Anonymous said...

Why are the market's so complacent? Will everything be alright? It looks like the US is going to crumble under the massive indebtedness it owes to the rest of the world. Will other countries let the USA off the hook just because they have the most guns? If that's the case then what ever happened to capitalism. If capitalism is to survive, the US imbalances need to be corrected. The only way to correct them is to have a lower US dollar and lower stock prices, NOT the other way around such as 'super-bull' would have you believe. The Asian have thrown us a life line by buying US paper, when their appetite wanes, who on this earth will replace it? The Arabs? Muslims? Europeans? As you can see, there is no one left to hold the bag (except the poor retail investor) Ce la vie!

Tim Knight said...

An interesting article by the very cool and inimitable Ben Stein: http://finance.yahoo.com/columnist/article/yourlife/2449

Anonymous said...

Well, let's engage in an intellectual discussion regarding the future course of the US economy. I think the US economy is doing rather well right now and I expect it will continue to do well in the future. Regarding the three bearish fundamental points cited above. Although the wage growth lags the inflation rate slightly I think it is only temporary. The core inflation rate is still rather low by historical standard. The statement "The PE of the market is high for peak earning" is true if and only if the current earning is the peak earning which is not true at all. Earnings will continue to growth in low double digit for the foreseeable future. Yes, foreigners are buying lots of US treasury but so what. Where do they get the money? By learning and using US technology and know-how, they manufacture quality products that are consumed by us. But we pay low prices for them. Take iPods as example. Apple designs and markets the products to the US consumers and gets paid high margin for them while the Chinese manufactures make them for low single digit margin. Enough said.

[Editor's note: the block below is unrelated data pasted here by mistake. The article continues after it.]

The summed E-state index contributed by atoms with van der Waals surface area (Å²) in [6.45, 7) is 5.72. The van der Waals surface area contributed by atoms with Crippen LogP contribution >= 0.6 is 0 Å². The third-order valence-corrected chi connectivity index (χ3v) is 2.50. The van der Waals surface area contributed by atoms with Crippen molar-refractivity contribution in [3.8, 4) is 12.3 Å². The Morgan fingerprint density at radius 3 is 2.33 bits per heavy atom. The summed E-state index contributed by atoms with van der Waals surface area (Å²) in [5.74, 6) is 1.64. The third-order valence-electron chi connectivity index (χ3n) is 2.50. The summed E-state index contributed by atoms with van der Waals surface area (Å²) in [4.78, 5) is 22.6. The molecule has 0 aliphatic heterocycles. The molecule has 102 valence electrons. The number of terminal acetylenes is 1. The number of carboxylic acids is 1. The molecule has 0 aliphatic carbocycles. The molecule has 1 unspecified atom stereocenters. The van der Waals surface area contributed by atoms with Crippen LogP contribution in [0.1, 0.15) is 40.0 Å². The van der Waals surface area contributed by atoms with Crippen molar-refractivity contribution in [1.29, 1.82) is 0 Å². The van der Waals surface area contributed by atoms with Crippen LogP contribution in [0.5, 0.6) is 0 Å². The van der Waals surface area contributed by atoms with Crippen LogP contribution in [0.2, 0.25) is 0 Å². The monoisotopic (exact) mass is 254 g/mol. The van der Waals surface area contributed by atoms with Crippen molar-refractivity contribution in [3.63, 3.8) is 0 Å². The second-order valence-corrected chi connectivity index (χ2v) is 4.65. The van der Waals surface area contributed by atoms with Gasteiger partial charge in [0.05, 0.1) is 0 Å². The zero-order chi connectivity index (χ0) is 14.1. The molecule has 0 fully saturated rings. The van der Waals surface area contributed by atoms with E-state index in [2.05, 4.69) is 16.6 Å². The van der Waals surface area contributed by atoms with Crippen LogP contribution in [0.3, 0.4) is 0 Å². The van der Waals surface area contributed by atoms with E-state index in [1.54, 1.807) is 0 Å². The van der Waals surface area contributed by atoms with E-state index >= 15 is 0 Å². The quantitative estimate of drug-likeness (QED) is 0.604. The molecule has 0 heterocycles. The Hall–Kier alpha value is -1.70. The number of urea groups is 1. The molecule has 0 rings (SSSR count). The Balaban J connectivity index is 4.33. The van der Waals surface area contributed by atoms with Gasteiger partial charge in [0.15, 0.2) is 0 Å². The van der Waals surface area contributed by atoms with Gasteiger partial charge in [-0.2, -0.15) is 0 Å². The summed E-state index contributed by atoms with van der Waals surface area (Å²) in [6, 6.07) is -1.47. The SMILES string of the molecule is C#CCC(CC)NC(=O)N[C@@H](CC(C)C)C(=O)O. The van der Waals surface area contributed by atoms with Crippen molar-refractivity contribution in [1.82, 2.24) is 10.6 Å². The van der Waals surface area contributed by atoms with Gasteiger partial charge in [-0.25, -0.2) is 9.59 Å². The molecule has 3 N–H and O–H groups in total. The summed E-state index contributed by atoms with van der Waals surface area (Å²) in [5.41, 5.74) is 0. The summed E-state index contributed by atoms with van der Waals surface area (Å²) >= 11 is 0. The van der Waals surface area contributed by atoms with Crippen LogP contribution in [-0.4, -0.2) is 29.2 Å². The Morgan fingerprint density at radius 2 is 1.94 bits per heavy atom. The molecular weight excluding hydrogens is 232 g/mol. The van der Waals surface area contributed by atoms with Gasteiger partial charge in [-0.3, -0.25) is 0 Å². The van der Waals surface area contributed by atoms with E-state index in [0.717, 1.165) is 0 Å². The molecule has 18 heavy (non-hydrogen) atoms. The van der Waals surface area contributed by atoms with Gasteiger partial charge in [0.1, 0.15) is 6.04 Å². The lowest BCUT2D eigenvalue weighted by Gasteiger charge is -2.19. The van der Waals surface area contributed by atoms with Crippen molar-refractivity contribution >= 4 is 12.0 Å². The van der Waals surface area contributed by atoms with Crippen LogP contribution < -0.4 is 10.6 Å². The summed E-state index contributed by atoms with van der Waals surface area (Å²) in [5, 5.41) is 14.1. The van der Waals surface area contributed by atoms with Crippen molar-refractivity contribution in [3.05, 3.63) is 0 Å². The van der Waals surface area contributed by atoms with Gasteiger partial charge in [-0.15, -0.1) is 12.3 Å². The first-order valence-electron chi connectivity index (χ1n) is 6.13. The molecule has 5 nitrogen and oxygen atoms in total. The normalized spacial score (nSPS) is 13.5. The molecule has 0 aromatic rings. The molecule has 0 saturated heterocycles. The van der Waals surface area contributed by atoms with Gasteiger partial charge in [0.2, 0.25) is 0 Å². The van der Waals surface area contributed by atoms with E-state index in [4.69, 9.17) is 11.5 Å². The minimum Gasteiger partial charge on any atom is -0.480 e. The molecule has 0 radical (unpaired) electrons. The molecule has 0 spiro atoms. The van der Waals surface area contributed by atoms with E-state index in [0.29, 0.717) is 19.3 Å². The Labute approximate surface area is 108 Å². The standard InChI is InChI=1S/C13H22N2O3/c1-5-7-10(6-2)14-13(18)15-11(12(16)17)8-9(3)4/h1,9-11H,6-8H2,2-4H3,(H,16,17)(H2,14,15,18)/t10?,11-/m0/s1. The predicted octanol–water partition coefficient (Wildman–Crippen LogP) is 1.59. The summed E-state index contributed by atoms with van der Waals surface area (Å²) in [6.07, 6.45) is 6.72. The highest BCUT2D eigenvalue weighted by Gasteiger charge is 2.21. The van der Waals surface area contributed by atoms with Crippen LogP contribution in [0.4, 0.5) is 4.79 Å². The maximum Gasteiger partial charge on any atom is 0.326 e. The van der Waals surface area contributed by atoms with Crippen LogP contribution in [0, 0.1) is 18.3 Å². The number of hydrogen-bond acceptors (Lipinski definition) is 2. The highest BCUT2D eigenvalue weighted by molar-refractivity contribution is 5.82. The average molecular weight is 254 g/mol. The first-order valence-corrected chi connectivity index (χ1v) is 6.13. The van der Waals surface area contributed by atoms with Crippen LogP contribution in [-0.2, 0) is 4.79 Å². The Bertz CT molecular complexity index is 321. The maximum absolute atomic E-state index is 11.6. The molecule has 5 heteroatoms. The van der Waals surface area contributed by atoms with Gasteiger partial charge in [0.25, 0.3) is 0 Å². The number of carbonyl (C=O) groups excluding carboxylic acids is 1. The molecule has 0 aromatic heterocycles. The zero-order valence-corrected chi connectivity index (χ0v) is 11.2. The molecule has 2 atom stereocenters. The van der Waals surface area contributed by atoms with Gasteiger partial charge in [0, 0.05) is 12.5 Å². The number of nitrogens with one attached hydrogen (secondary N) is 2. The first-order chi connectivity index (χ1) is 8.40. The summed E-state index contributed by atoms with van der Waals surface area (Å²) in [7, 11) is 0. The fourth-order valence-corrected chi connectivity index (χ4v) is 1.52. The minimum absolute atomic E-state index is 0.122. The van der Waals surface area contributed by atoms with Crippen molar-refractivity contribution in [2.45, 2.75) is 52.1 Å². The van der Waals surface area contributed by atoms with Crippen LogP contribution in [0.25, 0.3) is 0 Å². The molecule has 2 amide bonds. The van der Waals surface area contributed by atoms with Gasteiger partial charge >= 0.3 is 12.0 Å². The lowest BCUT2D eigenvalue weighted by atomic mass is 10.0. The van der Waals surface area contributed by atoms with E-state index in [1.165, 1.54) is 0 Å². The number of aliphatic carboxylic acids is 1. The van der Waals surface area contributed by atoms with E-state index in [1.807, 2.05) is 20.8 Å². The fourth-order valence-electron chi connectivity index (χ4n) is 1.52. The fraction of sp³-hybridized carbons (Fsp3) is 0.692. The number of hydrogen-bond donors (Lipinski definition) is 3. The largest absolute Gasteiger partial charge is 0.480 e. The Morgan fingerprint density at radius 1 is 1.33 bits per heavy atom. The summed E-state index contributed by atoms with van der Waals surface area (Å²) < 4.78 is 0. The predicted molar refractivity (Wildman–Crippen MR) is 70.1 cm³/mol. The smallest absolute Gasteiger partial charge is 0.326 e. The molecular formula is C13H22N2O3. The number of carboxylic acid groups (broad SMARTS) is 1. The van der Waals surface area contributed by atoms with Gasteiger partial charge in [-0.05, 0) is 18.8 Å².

USA #1 said...

Dear 'Super-Bull'

you would be wise to read the article recommended by Tim (it's right above your blog)Basic economics dictate that something has to give. Foreign creditors have been more than willing to give so far. The wage rate in the US is hardly growing, if at all and it will probably contract in order to stay competitive with the rest of the world. It takes more than iPods to keep USA going, a whole cultural shift must take place if we are to emerge victorius. Borrowing only to consume makes no sense, short term or otherwise. If the US economy relies on the consumer for 70% of it's GDP, then we will be facing crunch time very soon. Tougher banruptcy laws, higher monthly minimum credit card payments, increasing short-term interest rates and a peaked housing market foretells a significantly weaker consumer ahead. Ignore the third lowest savings rate in history at your own peril. It will come to a point that no matter how cheap you sell things, buyers will not be found. You will have your 'super-bull' nmarket after this adjustment has taken place, but it will not be painless!